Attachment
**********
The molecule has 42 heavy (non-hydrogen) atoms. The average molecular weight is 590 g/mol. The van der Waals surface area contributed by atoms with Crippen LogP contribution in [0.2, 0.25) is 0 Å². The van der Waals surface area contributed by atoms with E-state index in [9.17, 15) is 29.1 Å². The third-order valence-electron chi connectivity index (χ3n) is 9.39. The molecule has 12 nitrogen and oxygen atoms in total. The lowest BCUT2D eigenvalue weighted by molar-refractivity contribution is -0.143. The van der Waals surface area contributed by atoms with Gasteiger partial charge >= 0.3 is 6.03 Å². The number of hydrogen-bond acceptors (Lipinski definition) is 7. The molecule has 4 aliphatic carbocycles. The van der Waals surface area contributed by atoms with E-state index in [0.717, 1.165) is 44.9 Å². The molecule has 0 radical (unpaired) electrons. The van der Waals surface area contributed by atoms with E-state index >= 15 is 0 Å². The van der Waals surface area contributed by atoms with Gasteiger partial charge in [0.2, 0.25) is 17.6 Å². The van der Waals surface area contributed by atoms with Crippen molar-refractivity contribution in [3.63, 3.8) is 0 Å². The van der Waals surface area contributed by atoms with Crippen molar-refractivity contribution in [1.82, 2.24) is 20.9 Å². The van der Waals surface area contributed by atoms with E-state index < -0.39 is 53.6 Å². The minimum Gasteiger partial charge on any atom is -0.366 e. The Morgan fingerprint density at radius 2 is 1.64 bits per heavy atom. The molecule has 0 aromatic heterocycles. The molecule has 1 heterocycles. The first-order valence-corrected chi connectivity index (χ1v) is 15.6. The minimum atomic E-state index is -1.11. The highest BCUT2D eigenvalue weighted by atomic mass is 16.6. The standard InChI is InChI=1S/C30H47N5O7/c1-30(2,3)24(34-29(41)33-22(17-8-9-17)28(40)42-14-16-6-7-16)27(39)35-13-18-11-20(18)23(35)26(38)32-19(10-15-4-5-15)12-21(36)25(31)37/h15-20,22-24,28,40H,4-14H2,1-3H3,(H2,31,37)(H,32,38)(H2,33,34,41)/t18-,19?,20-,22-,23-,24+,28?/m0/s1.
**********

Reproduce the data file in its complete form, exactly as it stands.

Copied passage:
The molecule has 42 heavy (non-hydrogen) atoms. The average molecular weight is 590 g/mol. The van der Waals surface area contributed by atoms with Crippen LogP contribution in [0.2, 0.25) is 0 Å². The van der Waals surface area contributed by atoms with E-state index in [9.17, 15) is 29.1 Å². The third-order valence-electron chi connectivity index (χ3n) is 9.39. The molecule has 12 nitrogen and oxygen atoms in total. The lowest BCUT2D eigenvalue weighted by molar-refractivity contribution is -0.143. The van der Waals surface area contributed by atoms with Gasteiger partial charge >= 0.3 is 6.03 Å². The number of hydrogen-bond acceptors (Lipinski definition) is 7. The molecule has 4 aliphatic carbocycles. The van der Waals surface area contributed by atoms with E-state index in [0.717, 1.165) is 44.9 Å². The molecule has 0 radical (unpaired) electrons. The van der Waals surface area contributed by atoms with E-state index >= 15 is 0 Å². The van der Waals surface area contributed by atoms with Gasteiger partial charge in [0.2, 0.25) is 17.6 Å². The van der Waals surface area contributed by atoms with Crippen molar-refractivity contribution in [3.63, 3.8) is 0 Å². The van der Waals surface area contributed by atoms with Crippen molar-refractivity contribution in [1.82, 2.24) is 20.9 Å². The van der Waals surface area contributed by atoms with E-state index < -0.39 is 53.6 Å². The minimum Gasteiger partial charge on any atom is -0.366 e. The Morgan fingerprint density at radius 2 is 1.64 bits per heavy atom. The molecule has 0 aromatic heterocycles. The molecule has 1 heterocycles. The first-order valence-corrected chi connectivity index (χ1v) is 15.6. The minimum atomic E-state index is -1.11. The highest BCUT2D eigenvalue weighted by atomic mass is 16.6. The standard InChI is InChI=1S/C30H47N5O7/c1-30(2,3)24(34-29(41)33-22(17-8-9-17)28(40)42-14-16-6-7-16)27(39)35-13-18-11-20(18)23(35)26(38)32-19(10-15-4-5-15)12-21(36)25(31)37/h15-20,22-24,28,40H,4-14H2,1-3H3,(H2,31,37)(H,32,38)(H2,33,34,41)/t18-,19?,20-,22-,23-,24+,28?/m0/s1.